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Escaping the Rut

Careers can take unexpected turns when you take unexpected actions

Escaping the Rut

Sail on the down the line, ‘bout half a mile or so, and don’t really wanna know . . . ‘eally wanna know . . . ‘eally wanna know . . . 

Back in the old days, back when Lionel Richie was with the Commodores, back when his afro was bigger than a Beefeater’s hat, back when frequencies of sound were pressed onto a flat vinyl disc and then conducted electronically through a metal stylus called a “tooth” or a “needle”—geez, this seems ridiculous, doesn’t it?—songs would skip back when played back.

Yes, Generation MP3, you heard that right. Heard that right. Heard that right.

What happened was the needle would reach a rut in the record and retreat a few seconds, then would reach the rut again and retreat a few seconds, then would reach the rut again and retreat a few seconds.

Over and over and over.

You lived with such imperfections because that’s just the way it was. Ruts developed not from abuse, but rather from routine wear and tear, dust and dirt, usage and warpage. Best you could do was wipe your records clean, keep them stored in paper sleeves and touch them as infrequently as possible.

And when you did, you did so, so gently, by the edges and with your palms, as if you were wearing kitchen mitts and taking a casserole dish out of the oven.

You know something? The good old days kind of sucked.

We’ve come a long way since then, as first cassettes, then CDs, then iPods, iPhones and Spotify turned turntables into antiquities and those ruts—those aggravating, frustrating, paralyzing ruts—into relics.

Record ruts, anyway. As for career ruts—those aggravating, frustrating, paralyzing ruts—they remain for many as deep and intractable as ever.

If you’ve been in the casino industry longer than, well, yesterday, you’ve surely seen signs of rutting. Could be you. Could be a colleague. Could be a friend or foe. But no matter who’s suffering, the symptoms are the same. Like literally the “same,” as in the same company, the same title, the same duties, and—save for an annual cost-of-living adjustment—the same paycheck.


That’s right, Scoobs, employment ennui affects everyone, some temporarily and intermittently, others permanently and continually. However, you don’t have to be stuck in the same groove forever.

To wit, here are three proven techniques to get your career out of low gear.


Shake It Up

Odds are, your company has more things to do than resources to do them. In other words, it could use a helping hand.

Raise yours.

Volunteer for a special project. Could be anything that piques your curiosity in operations, marketing, research, product development, accounting, whatever.

Something magical happens when you evacuate your comfort zone. Everything seems new and clean. It’s fun, it’s exciting, it’s invigorating. It’s like when you go on vacation. And it’s not all about what it’s all about for you. The company will benefit from your unpolluted perspective, your innocence and even naiveté. You don’t know what you don’t know, so to speak. Employers should strive to get all these viewpoints into the salad bowl, the new with the old, the inexperienced with the learned, the wild-eyed with the steely-eyed.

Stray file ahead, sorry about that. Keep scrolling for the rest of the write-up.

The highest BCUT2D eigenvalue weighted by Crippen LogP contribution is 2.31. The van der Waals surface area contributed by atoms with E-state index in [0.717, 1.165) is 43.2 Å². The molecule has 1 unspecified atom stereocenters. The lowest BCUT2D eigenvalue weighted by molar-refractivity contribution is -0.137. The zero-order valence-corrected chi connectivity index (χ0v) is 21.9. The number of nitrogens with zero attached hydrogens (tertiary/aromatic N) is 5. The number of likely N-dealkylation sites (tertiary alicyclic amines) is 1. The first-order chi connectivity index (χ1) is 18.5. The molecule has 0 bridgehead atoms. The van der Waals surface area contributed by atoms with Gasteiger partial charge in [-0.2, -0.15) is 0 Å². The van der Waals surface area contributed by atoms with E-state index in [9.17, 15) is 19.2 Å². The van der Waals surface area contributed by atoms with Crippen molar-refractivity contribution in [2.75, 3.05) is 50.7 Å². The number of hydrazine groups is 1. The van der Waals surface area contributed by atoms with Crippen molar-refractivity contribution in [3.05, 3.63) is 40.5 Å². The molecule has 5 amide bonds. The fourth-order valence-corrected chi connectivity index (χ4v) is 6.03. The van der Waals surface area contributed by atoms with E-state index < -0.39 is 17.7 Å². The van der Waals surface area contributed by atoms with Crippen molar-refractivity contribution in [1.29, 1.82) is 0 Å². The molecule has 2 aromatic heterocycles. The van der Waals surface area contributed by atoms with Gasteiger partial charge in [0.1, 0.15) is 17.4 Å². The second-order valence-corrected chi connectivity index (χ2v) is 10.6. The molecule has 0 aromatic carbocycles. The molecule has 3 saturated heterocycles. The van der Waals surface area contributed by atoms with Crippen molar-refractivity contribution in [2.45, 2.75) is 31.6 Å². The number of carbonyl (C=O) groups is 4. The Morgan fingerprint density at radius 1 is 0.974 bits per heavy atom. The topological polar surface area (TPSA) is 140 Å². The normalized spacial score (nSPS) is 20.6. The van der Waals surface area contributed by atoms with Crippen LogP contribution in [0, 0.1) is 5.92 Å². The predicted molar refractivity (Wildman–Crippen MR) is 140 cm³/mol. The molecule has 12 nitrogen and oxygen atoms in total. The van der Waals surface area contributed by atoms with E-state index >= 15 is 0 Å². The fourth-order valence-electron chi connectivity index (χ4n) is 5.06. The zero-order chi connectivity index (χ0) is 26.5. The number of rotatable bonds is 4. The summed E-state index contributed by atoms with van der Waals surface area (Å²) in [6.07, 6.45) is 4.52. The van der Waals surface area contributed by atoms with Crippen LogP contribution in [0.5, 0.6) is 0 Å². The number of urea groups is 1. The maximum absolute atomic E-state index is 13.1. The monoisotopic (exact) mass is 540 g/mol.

Then toss, baby, toss.

Take that first step and ask your boss what you can do to help.



Maybe you like to draw. Maybe you like to play chess. Maybe you like to write poetry. Maybe you like to go on Facebook and police everyone’s grammar.

Hey, to each his own. (Or is it “their” own?)

Relax. Decompress. Unplug. Spend more time with your family and away from your laptop. You’ll develop a greater appreciation for both.

Here’s a tip inside a tip: Tonight, leave your phone downstairs when you go to bed. Take seven or eight hours off. Recharge your battery while it’s recharging its.

Chances are a little away-time will smooth out these career ruts. But if they don’t…


Time To Say Goodbye 

Hey, when in doubt, get the #$@% out.

Roger Waters, a founding member of (and the leading destroyer of) Pink Floyd, said he left the band because its creative energy was exhausted. Gone. Vaporized. Hasta la vista, baby. Had been, he felt, for a long time. And despite the surety, the security, the cold comfort and cash that came from staying with this commercial juggernaut, he wished to not be here—in this environment, in this group, in this rut—anymore.

So, in 1985, he quit.

It takes courage, and perhaps a little madness, to yank the plug on an ATM, whether it’s spitting out dollar bills or hundred-dollar bills. Lots of folks have walked away from steady paychecks to pursue bigger and better dreams, only to end up frantically scratching on the very door they slammed shut behind them.

But if you find yourself dreading the daily routine of work and showing up only because of the paycheck, yeah, it’s time. It’s time to do something different in your career and with your life.

You won’t be the first to feel this way. Or the last. Lionel Richie took his talents—and his ’fro—and went solo. Gwen Stefani left no doubt she was leaving No Doubt. Beyoncé dumped the other girls in Destiny’s Child. Simon said goodbye to Garfunkel. Natalie Merchant 86’d the rest of those 10,000 Maniacs.

Sometimes, to save your sanity and yourself, there’s only one thing you can do.

Sail on down the line . . . the line . . . the line.

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